This innovative book provides the first in-depth analysis of participatory income and its potential role in countering endemic poverty and unemployment in high-income countries. Heikki Hiilamo reviews the concept of basic income and specific basic income experiments before presenting participatory income as a viable alternative in the fight against poverty.
Highly topical, chapters explore pressing issues such as the effects of automation on the future of work and the links between social protection and eco-social transition. Putting forward the argument that any reform of social assistance should continue to enforce reciprocity with reduced means-testing, Hiilamo explores the practical advantages of the participation income model in reducing poverty and developing an eco-social welfare model.
Tackling one of the most heated current debates in social policy, this book will be a key resource for scholars and students in this field, particularly those with a focus on welfare and labour economics, labour policy and the sociology of work. Its use of examples and case studies will also benefit practitioners and policy makers.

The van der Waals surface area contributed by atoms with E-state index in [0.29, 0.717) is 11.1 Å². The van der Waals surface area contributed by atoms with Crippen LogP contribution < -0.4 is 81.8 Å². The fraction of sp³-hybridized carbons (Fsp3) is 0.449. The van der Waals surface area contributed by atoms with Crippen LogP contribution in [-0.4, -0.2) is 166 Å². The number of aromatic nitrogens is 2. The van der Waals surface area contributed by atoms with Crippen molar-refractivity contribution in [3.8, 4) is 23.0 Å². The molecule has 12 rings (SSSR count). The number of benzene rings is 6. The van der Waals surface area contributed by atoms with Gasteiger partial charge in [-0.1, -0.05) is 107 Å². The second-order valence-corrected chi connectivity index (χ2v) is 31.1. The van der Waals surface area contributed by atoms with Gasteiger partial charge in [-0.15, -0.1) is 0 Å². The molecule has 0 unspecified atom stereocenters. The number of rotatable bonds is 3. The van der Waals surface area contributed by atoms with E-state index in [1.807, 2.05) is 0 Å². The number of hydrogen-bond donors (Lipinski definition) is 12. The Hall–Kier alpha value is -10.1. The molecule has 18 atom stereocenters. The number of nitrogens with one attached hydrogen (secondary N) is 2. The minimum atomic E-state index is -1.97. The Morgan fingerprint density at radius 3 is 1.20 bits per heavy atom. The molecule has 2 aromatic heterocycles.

'A quarter of a century ago Tony Atkinson suggested participation income as a key policy instrument for recalibrating struggling European welfare states. It has taken 25 years for a leading policy scholar to produce the first book-length discussion of the proposal, its merits and how to make it work in contemporary welfare systems. Building on both theoretical and empirical insights — and many years of experience as one of Europe's leading policy scholars — Heikki Hiilamo has written a book that is as astute as it is topical. At a time when welfare states are figuring out how to deal with the societal ravages of a pandemic crisis, participation income is an idea that needs to be given due attention — and Heikki Hiilamo has written the book that tells us how and why.'
– Jurgen De Wispelaere, Stockholm School of Economics in Riga, Latvia
Heikki Hiilamo, Professor of Social Policy, Department of Social Research, University of Helsinki and Research Professor, Finnish Institute for Health and Welfare, Finland.